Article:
The participants who had been asked to think about immigration had death on their minds, too — almost to the same extent as those who had been asked to think about death explicitly.
Assigned scores from zero to one based on how many words related to death they produced, those who had been asked to think about immigration scored 0.92 on average, while those who had been asked to think about death scored 0.96. Those asked to think about pain scored just 0.19. There was no evidence that the effect was greater for conservative participants in the study.
Solomon said he hopes to replicate the study, which was completed with a small group of a few dozen students at the College of Staten Island.
Yet the results accord with those of similar studies that suggest people interpret challenges to their culture as threats to their very existence. A different group of researchers found that after a group of Canadians read an article in which Canadian cultural tropes were mocked, they were thinking about death, too.
The pattern extends to religious beliefs. Another study found a comparable effect in atheists confronted with arguments in favor of intelligent design, and a third concluded that pointing out logical inconsistencies in the Bible made thoughts of death also more accessible to fundamentalist Christians.
For Solomon, the research suggests that when people create meaning in their lives — whether through religion, nationality or “staying at home with a 30-pack of beer and spraying some Cheez Whiz on a cracker,” in Solomon’s words — they are protecting themselves from their constant awareness of death. He and his colleagues have argued that the same is true of clothing and grooming, and that humans conceal their nature as animals from themselves to avoid thinking about their mortality.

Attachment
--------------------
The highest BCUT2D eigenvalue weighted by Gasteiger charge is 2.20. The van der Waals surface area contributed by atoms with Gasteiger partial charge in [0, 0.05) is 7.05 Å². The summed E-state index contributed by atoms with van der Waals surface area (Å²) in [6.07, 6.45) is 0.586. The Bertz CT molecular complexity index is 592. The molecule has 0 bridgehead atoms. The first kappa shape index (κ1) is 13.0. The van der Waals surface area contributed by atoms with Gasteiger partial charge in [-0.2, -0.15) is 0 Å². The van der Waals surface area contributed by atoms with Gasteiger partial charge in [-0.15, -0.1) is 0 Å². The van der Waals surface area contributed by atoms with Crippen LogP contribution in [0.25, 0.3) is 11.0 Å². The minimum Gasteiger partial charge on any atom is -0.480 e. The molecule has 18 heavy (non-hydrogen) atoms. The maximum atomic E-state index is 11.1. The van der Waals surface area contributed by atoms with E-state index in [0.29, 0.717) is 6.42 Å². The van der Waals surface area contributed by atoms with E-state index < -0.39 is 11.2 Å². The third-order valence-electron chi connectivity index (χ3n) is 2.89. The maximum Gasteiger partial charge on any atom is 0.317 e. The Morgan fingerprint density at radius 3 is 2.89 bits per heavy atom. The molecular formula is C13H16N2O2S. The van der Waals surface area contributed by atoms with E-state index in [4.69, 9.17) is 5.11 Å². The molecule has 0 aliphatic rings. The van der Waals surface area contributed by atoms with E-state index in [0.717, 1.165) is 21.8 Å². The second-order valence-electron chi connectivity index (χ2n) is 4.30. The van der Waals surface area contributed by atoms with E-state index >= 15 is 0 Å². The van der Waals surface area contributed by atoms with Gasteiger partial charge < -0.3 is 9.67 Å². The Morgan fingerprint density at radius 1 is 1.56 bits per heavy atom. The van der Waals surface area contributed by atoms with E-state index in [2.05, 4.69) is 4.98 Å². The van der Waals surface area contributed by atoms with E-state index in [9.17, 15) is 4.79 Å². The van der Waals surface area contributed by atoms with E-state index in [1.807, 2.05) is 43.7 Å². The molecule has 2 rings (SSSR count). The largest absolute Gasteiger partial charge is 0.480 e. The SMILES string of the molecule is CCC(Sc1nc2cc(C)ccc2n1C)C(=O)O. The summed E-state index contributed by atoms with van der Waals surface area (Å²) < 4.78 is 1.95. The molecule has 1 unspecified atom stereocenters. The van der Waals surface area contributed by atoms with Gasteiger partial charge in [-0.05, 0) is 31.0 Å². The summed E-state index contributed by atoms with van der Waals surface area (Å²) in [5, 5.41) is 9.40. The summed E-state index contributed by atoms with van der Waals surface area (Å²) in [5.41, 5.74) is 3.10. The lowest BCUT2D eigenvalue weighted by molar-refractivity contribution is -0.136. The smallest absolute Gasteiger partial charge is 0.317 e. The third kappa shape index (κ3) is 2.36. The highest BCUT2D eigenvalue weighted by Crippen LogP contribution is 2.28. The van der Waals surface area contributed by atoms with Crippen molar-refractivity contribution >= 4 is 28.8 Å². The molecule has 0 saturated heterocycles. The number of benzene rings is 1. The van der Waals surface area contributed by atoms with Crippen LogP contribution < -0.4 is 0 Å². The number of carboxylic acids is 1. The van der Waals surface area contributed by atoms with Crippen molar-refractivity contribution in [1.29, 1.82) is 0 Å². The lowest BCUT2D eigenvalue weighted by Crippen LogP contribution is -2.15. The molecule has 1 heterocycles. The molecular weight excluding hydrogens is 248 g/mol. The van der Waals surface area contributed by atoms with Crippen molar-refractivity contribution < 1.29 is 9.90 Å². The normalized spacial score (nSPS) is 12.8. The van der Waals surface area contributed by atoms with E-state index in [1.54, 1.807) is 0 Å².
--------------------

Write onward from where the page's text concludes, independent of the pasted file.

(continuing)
Solomon and his colleagues also have found that thinking about death makes charismatic, resolute leaders more appealing. They showed that to be true during President George W. Bush’s successful campaign for reelection against John F. Kerry, now the secretary of state, in 2004, and Solomon’s new research with Cohen has produced similar results for Trump.
They rated participants’ support for Trump on a scale out of five points based on their answers to several questions. The average rating for those who had been reminded of their mortality was 3.8 points, but it was just 2.2 points for those who had been asked to think about pain.
Solomon said these results suggest that the fear of death is one of several interrelated psychological concepts that could help explain why Trump has been so successful, including authoritarianism, an aversion to uncertainty and racial prejudice.
“It sure seems like an existentially shaky historical moment where it has become increasingly difficult for the average American to perceive that they have any basis for either meaning or self-worth,” Solomon said. “It is a factor, and in a very close election, it could matter.”